The new, more authentic Tiger is a celebrity from whom we can learn something, not just buy something.

It’s understandable that the guy didn’t feel up to connecting the dots of his personal pain at a press conference.  Here’s hoping he can at least do it in a therapist’s office.  If Pine Grove doesn’t work for him, my offer still stands.
Some folks question the veracity of Tiger’s pain claims, suggesting that he’s faking it to cover up his recent lack-luster performance.  But there’s little doubt in this sex therapist’s mind that his pain is as real as his affairs have been.  And his personal turmoil is as “connected” to his physical agony as are the vertebrae in his spine.

Here’s hoping Tiger’s neck joint heals fully and quickly.  Will he learn how to handle his other joint?  Only time—and tabloids—will tell…

Dr. SUSAN BLOCK is a sex therapist and author of The 10 Commandments of Pleasure, occasionally seen on HBO and other channels.  Commit Bloggamy with her at http://drsusanblock.com/blog/  Email your comments and fantasies to her at liberties@blockbooks.com

© May 16, 2010.

WORDS THAT STICK

 

More articles by:

Susan Block, Ph.D., a.k.a. “Dr. Suzy,” is an internationally renowned LA sex therapist and author, occasionally seen on HBO and other channels. Her newest book is The Bonobo Way: The Evolution of Peace through Pleasure. Visit her at http://DrSusanBlock.com. For speaking engagements, call 310-568-0066. Email your comments to her at liberties@blockbooks.com and you will get a reply.

October 18, 2018
Dean Baker
How Big is Big? Trump, the NYT and Foreign Aid
Vern Loomis
The Boofing of America
October 17, 2018
Patrick Cockburn
When Saudi Arabia’s Credibility is Damaged, So is America’s
John Steppling
Before the Law
Frank Stricker
Wages Rising? 
James McEnteer
Larry Summers Trips Out
Muhammad Othman
What You Can Do About the Saudi Atrocities in Yemen
Binoy Kampmark
Agents of Chaos: Trump, the Federal Reserve and Andrew Jackson
David N. Smith
George Orwell’s Message in a Bottle
Karen J. Greenberg
Justice Derailed: From Gitmo to Kavanaugh
John Feffer
Why is the Radical Right Still Winning?
Dan Corjescu
Green Tsunami in Bavaria?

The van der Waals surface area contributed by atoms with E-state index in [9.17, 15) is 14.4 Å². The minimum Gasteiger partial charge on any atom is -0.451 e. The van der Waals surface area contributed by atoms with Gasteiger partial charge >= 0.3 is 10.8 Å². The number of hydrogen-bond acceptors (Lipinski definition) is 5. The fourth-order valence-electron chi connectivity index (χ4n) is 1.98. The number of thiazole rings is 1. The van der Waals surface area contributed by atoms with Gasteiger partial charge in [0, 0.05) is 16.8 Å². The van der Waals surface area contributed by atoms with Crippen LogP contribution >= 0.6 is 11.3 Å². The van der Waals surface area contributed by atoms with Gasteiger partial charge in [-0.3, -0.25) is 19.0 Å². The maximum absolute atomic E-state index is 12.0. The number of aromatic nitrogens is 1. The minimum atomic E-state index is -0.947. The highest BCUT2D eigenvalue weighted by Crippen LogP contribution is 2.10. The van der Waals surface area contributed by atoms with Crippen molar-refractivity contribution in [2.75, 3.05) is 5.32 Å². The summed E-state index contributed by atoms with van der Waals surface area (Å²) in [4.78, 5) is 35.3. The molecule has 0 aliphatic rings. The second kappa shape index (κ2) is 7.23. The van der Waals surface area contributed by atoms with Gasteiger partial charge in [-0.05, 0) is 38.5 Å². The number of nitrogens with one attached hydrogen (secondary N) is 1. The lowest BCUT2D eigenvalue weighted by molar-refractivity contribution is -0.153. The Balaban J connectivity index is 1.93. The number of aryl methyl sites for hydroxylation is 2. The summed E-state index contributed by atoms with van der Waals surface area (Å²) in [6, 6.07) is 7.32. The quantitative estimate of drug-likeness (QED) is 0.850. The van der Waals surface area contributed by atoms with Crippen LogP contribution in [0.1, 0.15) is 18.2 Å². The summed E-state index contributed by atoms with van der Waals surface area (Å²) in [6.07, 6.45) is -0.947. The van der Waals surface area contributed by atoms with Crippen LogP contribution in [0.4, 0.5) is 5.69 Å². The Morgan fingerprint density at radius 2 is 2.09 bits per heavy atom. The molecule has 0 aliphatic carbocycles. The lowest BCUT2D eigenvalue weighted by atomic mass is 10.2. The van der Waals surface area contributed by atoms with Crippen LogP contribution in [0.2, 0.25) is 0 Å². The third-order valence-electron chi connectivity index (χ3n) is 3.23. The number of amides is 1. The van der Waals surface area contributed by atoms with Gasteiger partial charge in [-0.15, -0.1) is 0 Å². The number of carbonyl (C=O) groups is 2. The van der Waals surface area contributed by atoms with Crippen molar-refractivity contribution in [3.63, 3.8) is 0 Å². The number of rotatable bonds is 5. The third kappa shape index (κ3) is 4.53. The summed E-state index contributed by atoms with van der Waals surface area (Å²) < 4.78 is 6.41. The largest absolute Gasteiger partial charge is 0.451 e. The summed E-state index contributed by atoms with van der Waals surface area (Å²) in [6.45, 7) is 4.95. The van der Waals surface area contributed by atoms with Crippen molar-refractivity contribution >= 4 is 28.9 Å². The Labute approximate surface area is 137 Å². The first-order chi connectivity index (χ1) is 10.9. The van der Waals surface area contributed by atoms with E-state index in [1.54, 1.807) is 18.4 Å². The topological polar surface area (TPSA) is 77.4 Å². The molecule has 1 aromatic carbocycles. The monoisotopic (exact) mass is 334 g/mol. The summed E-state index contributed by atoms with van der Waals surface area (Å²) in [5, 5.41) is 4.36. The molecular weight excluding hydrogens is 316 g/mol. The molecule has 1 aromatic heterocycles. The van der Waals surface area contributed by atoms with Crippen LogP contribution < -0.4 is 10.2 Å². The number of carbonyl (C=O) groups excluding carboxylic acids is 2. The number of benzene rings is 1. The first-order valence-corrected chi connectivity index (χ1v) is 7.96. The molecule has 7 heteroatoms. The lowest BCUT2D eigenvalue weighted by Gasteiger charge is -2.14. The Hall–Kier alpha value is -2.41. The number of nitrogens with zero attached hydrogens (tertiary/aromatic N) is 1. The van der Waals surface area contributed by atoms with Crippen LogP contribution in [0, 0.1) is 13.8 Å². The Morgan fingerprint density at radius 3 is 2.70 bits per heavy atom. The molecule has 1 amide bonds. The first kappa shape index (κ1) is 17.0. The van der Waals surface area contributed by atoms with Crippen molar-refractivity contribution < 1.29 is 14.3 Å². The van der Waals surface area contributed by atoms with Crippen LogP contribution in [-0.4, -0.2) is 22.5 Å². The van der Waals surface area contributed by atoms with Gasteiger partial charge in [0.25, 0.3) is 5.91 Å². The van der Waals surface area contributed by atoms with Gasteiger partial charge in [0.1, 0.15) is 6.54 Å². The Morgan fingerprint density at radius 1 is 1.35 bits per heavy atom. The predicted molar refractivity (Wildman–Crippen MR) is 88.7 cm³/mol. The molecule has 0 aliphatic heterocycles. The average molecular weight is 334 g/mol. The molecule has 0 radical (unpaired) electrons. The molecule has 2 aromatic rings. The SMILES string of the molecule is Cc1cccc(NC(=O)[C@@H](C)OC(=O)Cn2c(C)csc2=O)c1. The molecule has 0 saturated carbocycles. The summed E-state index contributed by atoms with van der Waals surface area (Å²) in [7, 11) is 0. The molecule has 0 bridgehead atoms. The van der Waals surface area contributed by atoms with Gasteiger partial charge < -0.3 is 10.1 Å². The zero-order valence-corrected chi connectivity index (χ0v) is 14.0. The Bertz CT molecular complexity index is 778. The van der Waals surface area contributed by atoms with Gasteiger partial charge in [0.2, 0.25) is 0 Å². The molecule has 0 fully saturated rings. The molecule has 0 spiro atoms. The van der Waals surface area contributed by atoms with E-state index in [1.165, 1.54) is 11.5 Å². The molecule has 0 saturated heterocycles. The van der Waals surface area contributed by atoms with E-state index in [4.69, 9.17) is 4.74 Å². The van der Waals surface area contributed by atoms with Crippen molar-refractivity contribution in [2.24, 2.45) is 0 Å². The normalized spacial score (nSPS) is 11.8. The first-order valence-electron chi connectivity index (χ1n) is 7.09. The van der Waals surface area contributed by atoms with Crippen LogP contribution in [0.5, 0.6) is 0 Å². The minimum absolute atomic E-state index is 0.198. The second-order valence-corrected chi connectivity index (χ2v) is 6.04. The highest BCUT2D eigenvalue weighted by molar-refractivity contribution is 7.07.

Rohullah Naderi
Why Afghan Girls Are Out of School?
George Ochenski
You Have to Give Respect to Get Any, Mr. Trump
Cesar Chelala
Is China Winning the War for Africa?
Mel Gurtov
Getting Away with Murder
W. T. Whitney
Colombian Lawyer Diego Martinez Needs Solidarity Now
Dean Baker
Nothing to Brag About: Scott Walker’s Economic Record in Wisconsin:
October 16, 2018
Gregory Elich
Diplomatic Deadlock: Can U.S.-North Korea Diplomacy Survive Maximum Pressure?
Rob Seimetz
Talking About Death While In Decadence
Kent Paterson
Fifty Years of Mexican October
Robert Fantina
Trump, Iran and Sanctions
Greg Macdougall
Indigenous Suicide in Canada
Kenneth Surin
On Reading the Diaries of Tony Benn, Britain’s Greatest Labour Politician
Andrew Bacevich
Unsolicited Advice for an Undeclared Presidential Candidate: a Letter to Elizabeth Warren
Thomas Knapp
Facebook Meddles in the 2018 Midterm Elections
Muhammad Othman
Khashoggi and Demetracopoulos
Gerry Brown
Lies, Damn Lies & Statistics: How the US Weaponizes Them to Accuse  China of Debt Trap Diplomacy
Christian Ingo Lenz Dunker – Peter Lehman
The Brazilian Presidential Elections and “The Rules of The Game”
Robert Fisk
What a Forgotten Shipwreck in the Irish Sea Can Tell Us About Brexit
Martin Billheimer
Here Cochise Everywhere
David Swanson
Humanitarian Bombs
Dean Baker
The Federal Reserve is Not a Church
October 15, 2018
Rob Urie
Climate Crisis is Upon Us
Conn Hallinan
Syria’s Chessboard
Patrick Cockburn
The Saudi Atrocities in Yemen are a Worse Story Than the Disappearance of Jamal Khashoggi
Sheldon Richman
Trump’s Middle East Delusions Persist
Justin T. McPhee
Uberrima Fides? Witness K, East Timor and the Economy of Espionage
Tom Gill
Spain’s Left Turn?
Jeff Cohen
Few Democrats Offer Alternatives to War-Weary Voters
Dean Baker
Corporate Debt Scares
Gary Leupp
The Khashoggi Affair and and the Anti-Iran Axis
Russell Mokhiber
Sarah Chayes Calls on West Virginians to Write In No More Manchins
Clark T. Scott
Acclimated Behaviorisms
Kary Love
Evolution of Religion
FacebookTwitterGoogle+RedditEmail